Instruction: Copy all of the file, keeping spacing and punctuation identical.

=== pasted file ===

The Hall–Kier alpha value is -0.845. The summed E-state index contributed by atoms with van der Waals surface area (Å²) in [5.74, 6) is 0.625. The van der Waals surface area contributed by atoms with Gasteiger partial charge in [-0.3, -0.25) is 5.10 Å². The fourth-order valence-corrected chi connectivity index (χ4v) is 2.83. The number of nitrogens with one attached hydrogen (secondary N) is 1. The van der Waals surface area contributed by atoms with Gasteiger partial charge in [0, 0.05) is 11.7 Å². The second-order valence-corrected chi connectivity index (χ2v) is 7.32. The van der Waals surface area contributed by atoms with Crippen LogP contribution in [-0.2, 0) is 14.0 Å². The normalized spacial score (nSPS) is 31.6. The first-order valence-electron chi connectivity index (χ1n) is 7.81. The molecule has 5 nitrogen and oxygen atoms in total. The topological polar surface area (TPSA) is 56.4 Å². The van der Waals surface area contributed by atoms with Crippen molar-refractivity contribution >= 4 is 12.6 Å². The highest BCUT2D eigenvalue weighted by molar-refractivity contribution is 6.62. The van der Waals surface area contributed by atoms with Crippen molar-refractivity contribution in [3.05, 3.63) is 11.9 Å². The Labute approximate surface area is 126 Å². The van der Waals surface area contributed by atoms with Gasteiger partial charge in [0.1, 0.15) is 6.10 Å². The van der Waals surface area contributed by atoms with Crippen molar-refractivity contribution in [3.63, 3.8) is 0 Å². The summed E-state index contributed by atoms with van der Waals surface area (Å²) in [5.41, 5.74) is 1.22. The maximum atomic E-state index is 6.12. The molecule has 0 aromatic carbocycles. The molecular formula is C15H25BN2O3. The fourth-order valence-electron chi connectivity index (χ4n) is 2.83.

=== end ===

The Hall–Kier alpha value is -0.845. The summed E-state index contributed by atoms with van der Waals surface area (Å²) in [5.74, 6) is 0.625. The van der Waals surface area contributed by atoms with Gasteiger partial charge in [-0.3, -0.25) is 5.10 Å². The fourth-order valence-corrected chi connectivity index (χ4v) is 2.83. The number of nitrogens with one attached hydrogen (secondary N) is 1. The van der Waals surface area contributed by atoms with Gasteiger partial charge in [0, 0.05) is 11.7 Å². The second-order valence-corrected chi connectivity index (χ2v) is 7.32. The van der Waals surface area contributed by atoms with Crippen LogP contribution in [-0.2, 0) is 14.0 Å². The normalized spacial score (nSPS) is 31.6. The first-order valence-electron chi connectivity index (χ1n) is 7.81. The molecule has 5 nitrogen and oxygen atoms in total. The topological polar surface area (TPSA) is 56.4 Å². The van der Waals surface area contributed by atoms with Crippen molar-refractivity contribution >= 4 is 12.6 Å². The highest BCUT2D eigenvalue weighted by molar-refractivity contribution is 6.62. The van der Waals surface area contributed by atoms with Crippen molar-refractivity contribution in [3.05, 3.63) is 11.9 Å². The Labute approximate surface area is 126 Å². The van der Waals surface area contributed by atoms with Gasteiger partial charge in [0.1, 0.15) is 6.10 Å². The van der Waals surface area contributed by atoms with Crippen molar-refractivity contribution in [3.63, 3.8) is 0 Å². The summed E-state index contributed by atoms with van der Waals surface area (Å²) in [5.41, 5.74) is 1.22. The maximum atomic E-state index is 6.12. The molecule has 0 aromatic carbocycles. The molecular formula is C15H25BN2O3. The fourth-order valence-electron chi connectivity index (χ4n) is 2.83.